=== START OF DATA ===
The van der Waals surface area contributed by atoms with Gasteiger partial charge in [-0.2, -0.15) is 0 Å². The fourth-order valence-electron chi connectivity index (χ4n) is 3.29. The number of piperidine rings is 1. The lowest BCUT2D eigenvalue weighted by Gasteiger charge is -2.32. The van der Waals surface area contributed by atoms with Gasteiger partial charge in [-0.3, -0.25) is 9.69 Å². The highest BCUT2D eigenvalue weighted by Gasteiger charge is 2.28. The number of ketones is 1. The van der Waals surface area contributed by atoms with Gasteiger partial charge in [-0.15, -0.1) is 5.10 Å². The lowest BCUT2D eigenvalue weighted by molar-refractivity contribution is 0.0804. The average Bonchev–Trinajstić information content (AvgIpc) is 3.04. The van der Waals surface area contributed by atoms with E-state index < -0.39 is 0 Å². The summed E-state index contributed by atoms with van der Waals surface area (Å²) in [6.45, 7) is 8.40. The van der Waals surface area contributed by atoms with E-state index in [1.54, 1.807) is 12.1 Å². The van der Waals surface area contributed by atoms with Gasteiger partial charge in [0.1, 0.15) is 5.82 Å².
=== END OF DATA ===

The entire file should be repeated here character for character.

The van der Waals surface area contributed by atoms with Gasteiger partial charge in [-0.2, -0.15) is 0 Å². The fourth-order valence-electron chi connectivity index (χ4n) is 3.29. The number of piperidine rings is 1. The lowest BCUT2D eigenvalue weighted by Gasteiger charge is -2.32. The van der Waals surface area contributed by atoms with Gasteiger partial charge in [-0.3, -0.25) is 9.69 Å². The highest BCUT2D eigenvalue weighted by Gasteiger charge is 2.28. The number of ketones is 1. The van der Waals surface area contributed by atoms with Gasteiger partial charge in [-0.15, -0.1) is 5.10 Å². The lowest BCUT2D eigenvalue weighted by molar-refractivity contribution is 0.0804. The average Bonchev–Trinajstić information content (AvgIpc) is 3.04. The van der Waals surface area contributed by atoms with E-state index < -0.39 is 0 Å². The summed E-state index contributed by atoms with van der Waals surface area (Å²) in [6.45, 7) is 8.40. The van der Waals surface area contributed by atoms with E-state index in [1.54, 1.807) is 12.1 Å². The van der Waals surface area contributed by atoms with Gasteiger partial charge in [0.1, 0.15) is 5.82 Å².